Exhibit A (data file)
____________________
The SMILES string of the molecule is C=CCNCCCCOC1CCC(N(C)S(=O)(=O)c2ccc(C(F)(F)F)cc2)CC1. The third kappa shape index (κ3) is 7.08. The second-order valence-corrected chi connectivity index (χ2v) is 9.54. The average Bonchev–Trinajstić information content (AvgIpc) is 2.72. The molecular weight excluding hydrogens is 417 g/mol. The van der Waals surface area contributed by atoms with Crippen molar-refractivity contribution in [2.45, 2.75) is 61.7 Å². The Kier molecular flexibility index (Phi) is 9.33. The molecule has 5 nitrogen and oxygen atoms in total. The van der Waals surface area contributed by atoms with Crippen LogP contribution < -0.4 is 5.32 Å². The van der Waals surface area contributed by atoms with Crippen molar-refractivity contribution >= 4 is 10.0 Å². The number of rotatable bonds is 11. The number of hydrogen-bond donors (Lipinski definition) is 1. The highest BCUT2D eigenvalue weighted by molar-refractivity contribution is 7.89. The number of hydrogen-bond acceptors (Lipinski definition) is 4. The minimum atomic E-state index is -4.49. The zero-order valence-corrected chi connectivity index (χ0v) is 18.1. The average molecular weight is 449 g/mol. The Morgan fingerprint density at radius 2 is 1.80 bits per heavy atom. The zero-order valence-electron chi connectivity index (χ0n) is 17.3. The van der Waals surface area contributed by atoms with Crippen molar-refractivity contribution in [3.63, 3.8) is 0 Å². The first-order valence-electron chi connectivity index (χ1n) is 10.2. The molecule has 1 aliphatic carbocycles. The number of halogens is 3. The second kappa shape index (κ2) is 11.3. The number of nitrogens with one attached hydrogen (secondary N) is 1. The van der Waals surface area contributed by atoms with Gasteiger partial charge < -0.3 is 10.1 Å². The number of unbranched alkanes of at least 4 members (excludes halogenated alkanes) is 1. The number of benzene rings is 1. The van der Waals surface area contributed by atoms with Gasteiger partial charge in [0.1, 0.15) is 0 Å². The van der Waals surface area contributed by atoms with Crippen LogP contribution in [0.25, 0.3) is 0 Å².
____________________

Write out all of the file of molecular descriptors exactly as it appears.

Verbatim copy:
The SMILES string of the molecule is C=CCNCCCCOC1CCC(N(C)S(=O)(=O)c2ccc(C(F)(F)F)cc2)CC1. The third kappa shape index (κ3) is 7.08. The second-order valence-corrected chi connectivity index (χ2v) is 9.54. The average Bonchev–Trinajstić information content (AvgIpc) is 2.72. The molecular weight excluding hydrogens is 417 g/mol. The van der Waals surface area contributed by atoms with Crippen molar-refractivity contribution in [2.45, 2.75) is 61.7 Å². The Kier molecular flexibility index (Phi) is 9.33. The molecule has 5 nitrogen and oxygen atoms in total. The van der Waals surface area contributed by atoms with Crippen LogP contribution < -0.4 is 5.32 Å². The van der Waals surface area contributed by atoms with Crippen molar-refractivity contribution >= 4 is 10.0 Å². The number of rotatable bonds is 11. The number of hydrogen-bond donors (Lipinski definition) is 1. The highest BCUT2D eigenvalue weighted by molar-refractivity contribution is 7.89. The number of hydrogen-bond acceptors (Lipinski definition) is 4. The minimum atomic E-state index is -4.49. The zero-order valence-corrected chi connectivity index (χ0v) is 18.1. The average molecular weight is 449 g/mol. The Morgan fingerprint density at radius 2 is 1.80 bits per heavy atom. The zero-order valence-electron chi connectivity index (χ0n) is 17.3. The van der Waals surface area contributed by atoms with Crippen molar-refractivity contribution in [3.63, 3.8) is 0 Å². The first-order valence-electron chi connectivity index (χ1n) is 10.2. The molecule has 1 aliphatic carbocycles. The number of halogens is 3. The second kappa shape index (κ2) is 11.3. The number of nitrogens with one attached hydrogen (secondary N) is 1. The van der Waals surface area contributed by atoms with Gasteiger partial charge < -0.3 is 10.1 Å². The number of unbranched alkanes of at least 4 members (excludes halogenated alkanes) is 1. The number of benzene rings is 1. The van der Waals surface area contributed by atoms with Gasteiger partial charge in [0.1, 0.15) is 0 Å². The van der Waals surface area contributed by atoms with Crippen LogP contribution in [0.25, 0.3) is 0 Å².